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Painting by Giovanni de Paolo of St Clare intervening to save a child from a wolf (1455) By Giovanni di Paolo, Public Domain https://commons.wikimedia.org/w/index.php?curid=3915868

Top 6 Fascinating and Fearless Female Saints

By their very nature saints are exceptional beings and none more so than the select few female saints. These were women who stood up against accepted norms, with many rejecting marriage in favour of service to God. It is little wonder that many female saints are today held up as feminist icons, their strength of character and resolve to follow their beliefs in a patriarchal society marking them out as unconscious trail-blazers of later feminist movements. The legends of saints have long been woven into our collective mythology, often incorporating existing pagan divines, folktales and local traditions, but apart from their familiar names, how many origin stories do we actually know? Let’s shine a light on some of these fascinating and fearless female saints:

 

Number 6: St Agnes (c.292–305)

Agnes was a beautiful 13-year-old girl from a wealthy Roman family, making her a prize many men wanted to win. She had numerous suitors but she refused each one, stating that her only husband was Christ. Agnes’ refusal to submit to marriage or to reject Christ in favour of the local deities went against the social norms and it was agreed that she should be punished. Many tales have been told of the humiliations heaped upon her, including that she was dragged into a brothel and stripped, however her hair miraculously grew to cover her nakedness. Ultimately Agnes was sentenced to die, becoming a virgin martyr. St Agnes is often pictured with a lamb at her feet; the symbolism linking both her youth and her name, which is similar to the Latin for lamb, agnus. Due to this link on her feast day (21 January) in Rome specially selected lambs are blessed and shorn. Their wool is then sent to St Cecilia’s convent in Trastevere where the nuns weave the wool into a vestment called a pallium which is presented to the newly appointed metropolitan archbishops.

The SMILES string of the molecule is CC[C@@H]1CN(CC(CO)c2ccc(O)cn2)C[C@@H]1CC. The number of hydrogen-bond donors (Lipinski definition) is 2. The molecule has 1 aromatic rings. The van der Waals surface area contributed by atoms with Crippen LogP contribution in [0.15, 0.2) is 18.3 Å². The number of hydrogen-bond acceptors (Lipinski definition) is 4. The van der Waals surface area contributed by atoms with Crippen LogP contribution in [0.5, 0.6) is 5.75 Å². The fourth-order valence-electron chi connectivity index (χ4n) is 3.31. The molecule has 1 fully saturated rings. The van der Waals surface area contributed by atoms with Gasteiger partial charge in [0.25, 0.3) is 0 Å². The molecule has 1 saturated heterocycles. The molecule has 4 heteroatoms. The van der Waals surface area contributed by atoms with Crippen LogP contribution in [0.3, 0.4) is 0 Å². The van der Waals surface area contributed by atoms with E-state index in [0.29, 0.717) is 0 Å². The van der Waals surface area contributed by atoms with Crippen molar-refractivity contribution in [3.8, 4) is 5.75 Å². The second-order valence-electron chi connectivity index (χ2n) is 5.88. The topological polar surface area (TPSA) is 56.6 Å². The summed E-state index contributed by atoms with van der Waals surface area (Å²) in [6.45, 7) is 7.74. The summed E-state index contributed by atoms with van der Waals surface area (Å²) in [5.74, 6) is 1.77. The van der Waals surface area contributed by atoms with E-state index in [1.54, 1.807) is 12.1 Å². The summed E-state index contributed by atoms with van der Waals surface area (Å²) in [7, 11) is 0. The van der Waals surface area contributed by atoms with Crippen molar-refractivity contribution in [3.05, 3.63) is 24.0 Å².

A St Brigid’s Cross woven from rushes. By Culnacreann, CC BY 3.0 https://commons.wikimedia.org/w/index.php?curid=3500722

A St Brigid’s Cross woven from rushes. By Culnacreann, CC BY 3.0

Number 5: St Brigid of Kildare (c.452–524)